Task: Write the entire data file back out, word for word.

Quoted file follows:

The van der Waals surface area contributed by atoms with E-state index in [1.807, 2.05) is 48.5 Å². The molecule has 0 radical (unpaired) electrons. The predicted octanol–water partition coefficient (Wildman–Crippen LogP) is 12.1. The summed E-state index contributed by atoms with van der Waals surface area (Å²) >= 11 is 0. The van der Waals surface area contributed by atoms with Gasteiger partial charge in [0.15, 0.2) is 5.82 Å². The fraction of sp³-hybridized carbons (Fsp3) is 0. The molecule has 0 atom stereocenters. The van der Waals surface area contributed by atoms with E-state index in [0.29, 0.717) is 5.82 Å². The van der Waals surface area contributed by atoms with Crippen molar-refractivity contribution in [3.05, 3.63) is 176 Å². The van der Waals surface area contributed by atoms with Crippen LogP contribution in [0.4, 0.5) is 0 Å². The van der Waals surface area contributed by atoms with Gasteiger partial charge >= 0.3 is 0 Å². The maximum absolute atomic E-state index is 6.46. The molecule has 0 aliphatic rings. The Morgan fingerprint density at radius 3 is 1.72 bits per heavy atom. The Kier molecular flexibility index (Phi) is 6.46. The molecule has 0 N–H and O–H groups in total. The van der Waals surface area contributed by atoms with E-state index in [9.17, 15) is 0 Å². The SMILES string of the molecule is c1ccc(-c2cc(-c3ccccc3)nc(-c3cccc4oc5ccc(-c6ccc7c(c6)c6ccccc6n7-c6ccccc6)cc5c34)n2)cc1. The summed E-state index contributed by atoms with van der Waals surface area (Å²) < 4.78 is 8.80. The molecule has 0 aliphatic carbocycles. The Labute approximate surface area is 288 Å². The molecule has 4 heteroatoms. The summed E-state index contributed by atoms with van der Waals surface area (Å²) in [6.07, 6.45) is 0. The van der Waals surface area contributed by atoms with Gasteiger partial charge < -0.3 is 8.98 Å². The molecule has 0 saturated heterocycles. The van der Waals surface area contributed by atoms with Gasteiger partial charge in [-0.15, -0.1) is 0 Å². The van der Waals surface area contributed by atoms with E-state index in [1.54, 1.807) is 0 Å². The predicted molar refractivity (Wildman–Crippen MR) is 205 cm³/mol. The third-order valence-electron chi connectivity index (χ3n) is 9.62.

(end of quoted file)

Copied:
The van der Waals surface area contributed by atoms with E-state index in [1.807, 2.05) is 48.5 Å². The molecule has 0 radical (unpaired) electrons. The predicted octanol–water partition coefficient (Wildman–Crippen LogP) is 12.1. The summed E-state index contributed by atoms with van der Waals surface area (Å²) >= 11 is 0. The van der Waals surface area contributed by atoms with Gasteiger partial charge in [0.15, 0.2) is 5.82 Å². The fraction of sp³-hybridized carbons (Fsp3) is 0. The molecule has 0 atom stereocenters. The van der Waals surface area contributed by atoms with E-state index in [0.29, 0.717) is 5.82 Å². The van der Waals surface area contributed by atoms with Crippen molar-refractivity contribution in [3.05, 3.63) is 176 Å². The van der Waals surface area contributed by atoms with Crippen LogP contribution in [0.4, 0.5) is 0 Å². The van der Waals surface area contributed by atoms with Gasteiger partial charge >= 0.3 is 0 Å². The maximum absolute atomic E-state index is 6.46. The molecule has 0 aliphatic rings. The Morgan fingerprint density at radius 3 is 1.72 bits per heavy atom. The Kier molecular flexibility index (Phi) is 6.46. The molecule has 0 N–H and O–H groups in total. The van der Waals surface area contributed by atoms with E-state index in [9.17, 15) is 0 Å². The SMILES string of the molecule is c1ccc(-c2cc(-c3ccccc3)nc(-c3cccc4oc5ccc(-c6ccc7c(c6)c6ccccc6n7-c6ccccc6)cc5c34)n2)cc1. The summed E-state index contributed by atoms with van der Waals surface area (Å²) < 4.78 is 8.80. The molecule has 0 aliphatic carbocycles. The Labute approximate surface area is 288 Å². The molecule has 4 heteroatoms. The summed E-state index contributed by atoms with van der Waals surface area (Å²) in [6.07, 6.45) is 0. The van der Waals surface area contributed by atoms with Gasteiger partial charge < -0.3 is 8.98 Å². The molecule has 0 saturated heterocycles. The van der Waals surface area contributed by atoms with Gasteiger partial charge in [-0.15, -0.1) is 0 Å². The van der Waals surface area contributed by atoms with E-state index in [1.54, 1.807) is 0 Å². The predicted molar refractivity (Wildman–Crippen MR) is 205 cm³/mol. The third-order valence-electron chi connectivity index (χ3n) is 9.62.